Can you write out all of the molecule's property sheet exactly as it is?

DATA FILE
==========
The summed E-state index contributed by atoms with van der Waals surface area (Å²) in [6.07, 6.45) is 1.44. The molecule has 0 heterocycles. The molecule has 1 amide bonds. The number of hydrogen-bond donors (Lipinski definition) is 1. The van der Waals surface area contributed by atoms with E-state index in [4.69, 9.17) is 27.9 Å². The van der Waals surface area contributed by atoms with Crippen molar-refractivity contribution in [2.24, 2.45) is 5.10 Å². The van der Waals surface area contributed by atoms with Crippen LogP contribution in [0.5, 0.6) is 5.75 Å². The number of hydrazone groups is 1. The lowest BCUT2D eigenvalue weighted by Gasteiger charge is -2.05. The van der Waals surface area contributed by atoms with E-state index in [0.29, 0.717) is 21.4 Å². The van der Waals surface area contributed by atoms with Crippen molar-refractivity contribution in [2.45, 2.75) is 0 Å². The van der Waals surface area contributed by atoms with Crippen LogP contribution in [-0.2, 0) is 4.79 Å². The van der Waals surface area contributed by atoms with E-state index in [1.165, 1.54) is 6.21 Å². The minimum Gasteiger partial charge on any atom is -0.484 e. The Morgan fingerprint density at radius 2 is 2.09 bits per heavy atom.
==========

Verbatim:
The summed E-state index contributed by atoms with van der Waals surface area (Å²) in [6.07, 6.45) is 1.44. The molecule has 0 heterocycles. The molecule has 1 amide bonds. The number of hydrogen-bond donors (Lipinski definition) is 1. The van der Waals surface area contributed by atoms with E-state index in [4.69, 9.17) is 27.9 Å². The van der Waals surface area contributed by atoms with Crippen molar-refractivity contribution in [2.24, 2.45) is 5.10 Å². The van der Waals surface area contributed by atoms with Crippen LogP contribution in [0.5, 0.6) is 5.75 Å². The number of hydrazone groups is 1. The lowest BCUT2D eigenvalue weighted by Gasteiger charge is -2.05. The van der Waals surface area contributed by atoms with E-state index in [0.29, 0.717) is 21.4 Å². The van der Waals surface area contributed by atoms with Crippen molar-refractivity contribution in [2.45, 2.75) is 0 Å². The van der Waals surface area contributed by atoms with Crippen LogP contribution in [-0.2, 0) is 4.79 Å². The van der Waals surface area contributed by atoms with E-state index in [1.165, 1.54) is 6.21 Å². The minimum Gasteiger partial charge on any atom is -0.484 e. The Morgan fingerprint density at radius 2 is 2.09 bits per heavy atom.